Kung Fu Panda History

Kung Fu Panda 3
Kung Fu Panda 3 poster.jpg
Theatrical release poster
Directed by
Produced by Melissa Cobb
Written by Jonathan Aibel
Glenn Berger
Starring
Music by Hans Zimmer[1]
Edited by Clare Knight
Production
companies
Distributed by 20th Century Fox
Release dates
  • January 23, 2016 (China)
  • January 29, 2016 (United States)
  • March 11, 2016 (United Kingdom)
Running time
95 minutes
Country
  • United States
  • China
Language
  • English
  • Mandarin
  • Chinese
Budget $120-140 million
Box office $23.1 million
Kung Fu Panda 3 is a 2016 3D American-Chinese computer-animated action comedy martial arts film, produced by DreamWorks Animation and Oriental DreamWorks, and distributed by 20th Century Fox. It was directed by Jennifer Yuh Nelson and Alessandro Carloni. The film was written by Jonathan Aibel and Glenn Berger, produced by Melissa Cobb, and executive produced by Guillermo del Toro. It is a sequel to the 2011 film Kung Fu Panda 2 and the third installment in the Kung Fu Panda franchise. The film features the voices of Jack Black, Angelina Jolie, Dustin Hoffman, Lucy Liu, Jackie Chan, Seth Rogen, David Cross, James Hong, Bryan Cranston, Kate Hudson, and J.K. Simmons.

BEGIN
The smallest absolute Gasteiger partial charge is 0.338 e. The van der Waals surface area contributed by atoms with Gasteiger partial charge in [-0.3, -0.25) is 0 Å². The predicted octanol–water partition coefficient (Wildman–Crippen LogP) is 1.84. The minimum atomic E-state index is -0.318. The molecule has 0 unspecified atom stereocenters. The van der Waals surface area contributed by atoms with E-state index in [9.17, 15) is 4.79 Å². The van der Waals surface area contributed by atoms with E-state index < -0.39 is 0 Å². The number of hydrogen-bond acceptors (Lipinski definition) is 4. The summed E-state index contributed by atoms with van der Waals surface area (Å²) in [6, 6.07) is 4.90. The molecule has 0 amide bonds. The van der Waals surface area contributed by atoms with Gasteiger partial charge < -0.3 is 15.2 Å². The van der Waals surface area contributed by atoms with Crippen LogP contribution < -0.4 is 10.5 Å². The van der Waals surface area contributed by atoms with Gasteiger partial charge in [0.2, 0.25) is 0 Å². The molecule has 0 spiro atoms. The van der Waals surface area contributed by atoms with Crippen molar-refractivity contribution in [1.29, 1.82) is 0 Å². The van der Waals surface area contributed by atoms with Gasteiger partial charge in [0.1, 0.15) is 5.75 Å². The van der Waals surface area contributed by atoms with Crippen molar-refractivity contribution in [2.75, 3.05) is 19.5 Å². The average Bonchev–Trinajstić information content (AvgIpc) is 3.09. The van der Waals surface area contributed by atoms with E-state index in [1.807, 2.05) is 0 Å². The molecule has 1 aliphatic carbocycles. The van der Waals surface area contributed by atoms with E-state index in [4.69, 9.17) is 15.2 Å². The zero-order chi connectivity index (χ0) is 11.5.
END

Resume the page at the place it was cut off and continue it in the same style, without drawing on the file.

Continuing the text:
The film received a limited release in China on January 22 for a special 3 hours peak preview and is scheduled to be released day and date starting from January 28 in South Korea and Russia and on January 29 in the United States and Canada in 3D and premium large formats with other markets scheduled to be released in March and April.

Contents

Plot

In the Chinese Spirit Realm, Master Oogway (Randall Duk Kim) fights against Kai (J. K. Simmons) but willingly gives in and has his chi stolen but not before warning Kai that the Dragon Warrior, Po (Jack Black), will stop him. Kai uses this as a challenge to steal the chi from the Dragon Warrior too and returns to the mortal world using Oogway's chi. Meanwhile, Master Shifu (Dustin Hoffman) announces his retirement and passes the role of teacher to Po. Po is elated at first, but discovers that teaching kung fu is not as easy as he expected, as the Furious Five members Tigress (Angelina Jolie), Crane (David Cross), Mantis (Seth Rogen), Viper (Lucy Liu), and Monkey (Jackie Chan) are injured as a result. Po is demoralized as a teacher, which makes him question who he really is and whether he is the Dragon Warrior. In response, Shifu advises Po that instead of trying to be a teacher, he should try to be himself.